We thank Bracco-Altana (Konstanz, Germany) for sponsoring the study, Ningyan Shen, MD, PhD (Biometrics, Bracco Diagnostics, Princeton, NJ), for the expert advice in the statistical analyses, Medidata (Konstanz, Germany) for the data management and analyses, Guus Kroes (Pie-Medical Imaging, Maastricht, The Netherlands) for supporting CAAS-LVA software, and Heinrich Beckermann and Sybille Pajain (Philips Medical Systems, Boeblingen, Germany) for their valuable technical support during the conduct of this study.
For a list of the participating institutions and investigators for the SonoVue Study Group, please see the online version of this article.
Christian Greis and Dr. Engelhardt are employed by Bracco. Bracco-Altana (Konstanz, Germany) sponsored this study.
- Abbreviations and Acronyms
- cardiac magnetic resonance imaging
- expert panel decision
- interobserver agreement
- left ventricle/ventricular
- regional wall motion abnormality
- off-site reader
- on-site reader
- Received February 1, 2005.
- Revision received May 21, 2005.
- Accepted May 31, 2005.
- American College of Cardiology Foundation
- Wang T.J.,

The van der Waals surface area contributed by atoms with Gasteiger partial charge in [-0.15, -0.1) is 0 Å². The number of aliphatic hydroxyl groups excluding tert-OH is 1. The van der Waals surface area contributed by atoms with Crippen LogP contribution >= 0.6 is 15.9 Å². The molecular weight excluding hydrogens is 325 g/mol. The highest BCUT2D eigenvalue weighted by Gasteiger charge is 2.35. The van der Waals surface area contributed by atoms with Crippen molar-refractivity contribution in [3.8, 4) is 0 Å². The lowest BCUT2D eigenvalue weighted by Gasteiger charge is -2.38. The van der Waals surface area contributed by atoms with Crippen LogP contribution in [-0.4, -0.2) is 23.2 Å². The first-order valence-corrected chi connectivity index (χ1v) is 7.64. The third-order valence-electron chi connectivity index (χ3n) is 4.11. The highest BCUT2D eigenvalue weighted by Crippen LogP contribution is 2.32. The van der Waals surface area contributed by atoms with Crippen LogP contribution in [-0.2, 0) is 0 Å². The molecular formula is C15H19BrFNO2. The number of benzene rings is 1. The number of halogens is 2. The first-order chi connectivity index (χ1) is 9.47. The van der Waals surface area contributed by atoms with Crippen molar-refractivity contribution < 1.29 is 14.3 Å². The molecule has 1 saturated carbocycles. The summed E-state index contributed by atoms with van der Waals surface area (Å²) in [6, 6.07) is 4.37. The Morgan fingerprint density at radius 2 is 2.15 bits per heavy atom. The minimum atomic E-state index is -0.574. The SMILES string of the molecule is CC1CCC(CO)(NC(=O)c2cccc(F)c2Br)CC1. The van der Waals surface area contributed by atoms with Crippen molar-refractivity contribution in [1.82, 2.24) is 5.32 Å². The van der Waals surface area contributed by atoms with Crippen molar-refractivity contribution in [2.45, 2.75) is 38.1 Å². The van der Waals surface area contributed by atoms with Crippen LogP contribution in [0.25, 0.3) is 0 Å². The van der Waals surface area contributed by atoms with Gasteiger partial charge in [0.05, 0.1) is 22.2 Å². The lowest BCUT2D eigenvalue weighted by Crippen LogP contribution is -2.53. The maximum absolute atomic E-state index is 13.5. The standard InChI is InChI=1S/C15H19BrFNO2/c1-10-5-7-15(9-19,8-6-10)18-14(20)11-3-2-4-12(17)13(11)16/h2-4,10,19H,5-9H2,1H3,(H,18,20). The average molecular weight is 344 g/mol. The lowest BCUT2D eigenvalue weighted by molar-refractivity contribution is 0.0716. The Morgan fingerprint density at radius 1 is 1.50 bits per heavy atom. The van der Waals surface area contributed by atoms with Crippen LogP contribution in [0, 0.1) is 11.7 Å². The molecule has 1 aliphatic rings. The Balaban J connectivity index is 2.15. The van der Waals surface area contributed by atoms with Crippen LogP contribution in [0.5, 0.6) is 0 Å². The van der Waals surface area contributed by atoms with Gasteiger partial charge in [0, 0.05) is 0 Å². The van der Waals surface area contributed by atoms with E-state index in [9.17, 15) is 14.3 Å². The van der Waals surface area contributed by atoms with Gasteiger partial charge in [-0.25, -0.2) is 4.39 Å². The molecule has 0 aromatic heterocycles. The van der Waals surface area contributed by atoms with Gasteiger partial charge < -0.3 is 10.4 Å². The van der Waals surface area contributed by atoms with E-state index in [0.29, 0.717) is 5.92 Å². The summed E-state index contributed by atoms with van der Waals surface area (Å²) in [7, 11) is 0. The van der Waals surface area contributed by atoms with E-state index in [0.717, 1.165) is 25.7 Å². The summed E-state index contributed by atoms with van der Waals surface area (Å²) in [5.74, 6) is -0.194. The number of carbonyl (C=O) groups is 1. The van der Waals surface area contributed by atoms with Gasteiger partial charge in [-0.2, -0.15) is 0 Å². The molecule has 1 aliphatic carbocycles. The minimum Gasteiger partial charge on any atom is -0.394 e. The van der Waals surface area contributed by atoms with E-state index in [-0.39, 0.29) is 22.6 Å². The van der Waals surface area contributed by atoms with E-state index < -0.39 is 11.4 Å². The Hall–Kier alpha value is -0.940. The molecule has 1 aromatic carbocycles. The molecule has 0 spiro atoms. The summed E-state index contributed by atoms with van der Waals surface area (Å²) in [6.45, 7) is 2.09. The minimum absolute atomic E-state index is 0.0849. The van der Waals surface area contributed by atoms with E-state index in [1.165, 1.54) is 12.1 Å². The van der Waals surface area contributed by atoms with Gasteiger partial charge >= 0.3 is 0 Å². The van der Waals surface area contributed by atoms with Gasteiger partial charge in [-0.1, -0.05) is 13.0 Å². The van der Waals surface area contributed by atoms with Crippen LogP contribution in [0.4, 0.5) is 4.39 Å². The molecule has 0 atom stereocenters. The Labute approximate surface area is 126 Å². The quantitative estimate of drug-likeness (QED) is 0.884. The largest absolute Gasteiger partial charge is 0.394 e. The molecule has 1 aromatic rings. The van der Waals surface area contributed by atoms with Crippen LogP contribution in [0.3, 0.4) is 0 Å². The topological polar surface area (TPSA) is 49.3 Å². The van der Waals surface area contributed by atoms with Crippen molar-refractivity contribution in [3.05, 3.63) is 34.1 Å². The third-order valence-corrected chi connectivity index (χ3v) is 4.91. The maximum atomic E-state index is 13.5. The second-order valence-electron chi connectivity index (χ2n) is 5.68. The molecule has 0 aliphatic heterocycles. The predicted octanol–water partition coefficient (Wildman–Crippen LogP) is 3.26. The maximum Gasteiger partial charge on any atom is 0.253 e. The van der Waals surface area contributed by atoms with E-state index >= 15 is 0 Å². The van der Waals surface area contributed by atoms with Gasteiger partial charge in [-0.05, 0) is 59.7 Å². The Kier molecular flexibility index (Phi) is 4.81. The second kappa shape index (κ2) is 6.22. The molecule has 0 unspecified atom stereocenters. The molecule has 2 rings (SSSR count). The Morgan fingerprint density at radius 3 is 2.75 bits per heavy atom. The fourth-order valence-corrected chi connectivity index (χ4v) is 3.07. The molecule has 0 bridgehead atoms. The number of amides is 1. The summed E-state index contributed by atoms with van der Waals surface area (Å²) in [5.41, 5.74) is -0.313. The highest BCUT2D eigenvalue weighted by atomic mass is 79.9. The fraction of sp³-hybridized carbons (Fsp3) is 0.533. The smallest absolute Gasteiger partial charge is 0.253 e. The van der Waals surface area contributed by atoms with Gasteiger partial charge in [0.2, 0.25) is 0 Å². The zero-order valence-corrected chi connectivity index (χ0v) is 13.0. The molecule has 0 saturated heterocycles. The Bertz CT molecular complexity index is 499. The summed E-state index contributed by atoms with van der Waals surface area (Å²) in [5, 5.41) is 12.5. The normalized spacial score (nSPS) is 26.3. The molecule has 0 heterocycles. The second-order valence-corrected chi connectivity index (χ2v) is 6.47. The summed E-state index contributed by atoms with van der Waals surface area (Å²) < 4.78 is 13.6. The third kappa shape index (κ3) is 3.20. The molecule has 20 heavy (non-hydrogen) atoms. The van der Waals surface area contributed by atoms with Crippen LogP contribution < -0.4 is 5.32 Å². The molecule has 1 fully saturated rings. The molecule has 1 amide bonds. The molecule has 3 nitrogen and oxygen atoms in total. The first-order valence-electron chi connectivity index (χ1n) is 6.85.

- Evans J.C.,
- Benjamin E.J.,
- Levy D.,
- LeRoy E.C.,
- Vasan R.S.
- Marwick T.H.,
- Mehta R.,
- Arheart K.,
- Lauer M.S.
- Underwood S.R.,
- Rees R.S.O.,
- Savage P.E.,
- et al.
- Peshock P.M.,
- Rokey R.,
- Malloy G.M.,
- et al.
- Hoffmann R.,
- Lethen H.,
- Marwick T.,
- et al.
- Nagel E.,
- Lehmkuhl H.-B.,
- Bocksch W.,
- et al.
- Hoffmann R.,
- Marwick T.H.,
- Poldermanns D.,
- et al.
- Hundley W.G.,
- Kizilbash A.M.,
- Afridi I.,
- et al.
- Reilly J.,
- Tunick P.,
- Timmermans R.,
- Stein B.,
- Rosenzweig B.,
- Kronzon I.
- Thomson H.,
- Basmadjian A.J.,
- Rainbird A.J.,
- et al.
- Paetsch I.,
- Jahnke C.,
- Ferrari V.A.,
- et al.
- Janssen C.,
- Kuijpers D.,
- van Dijkman P.,
- Tineke W.,
- Oudkerk M.
- Shoukri M.M.
- De Rouen T.A.,
- Murray J.A.,
- Owen W.
- Mogelvang J.,
- Lindvig K.,
- Sondergaard L.,
- et al.
- Hoffmann R.,
- von Bardeleben S.,
- ten Cate F.,
- et al.
- Bellenger N.G.,
- Burgess M.I.,
- Ray S.G.,
- et al.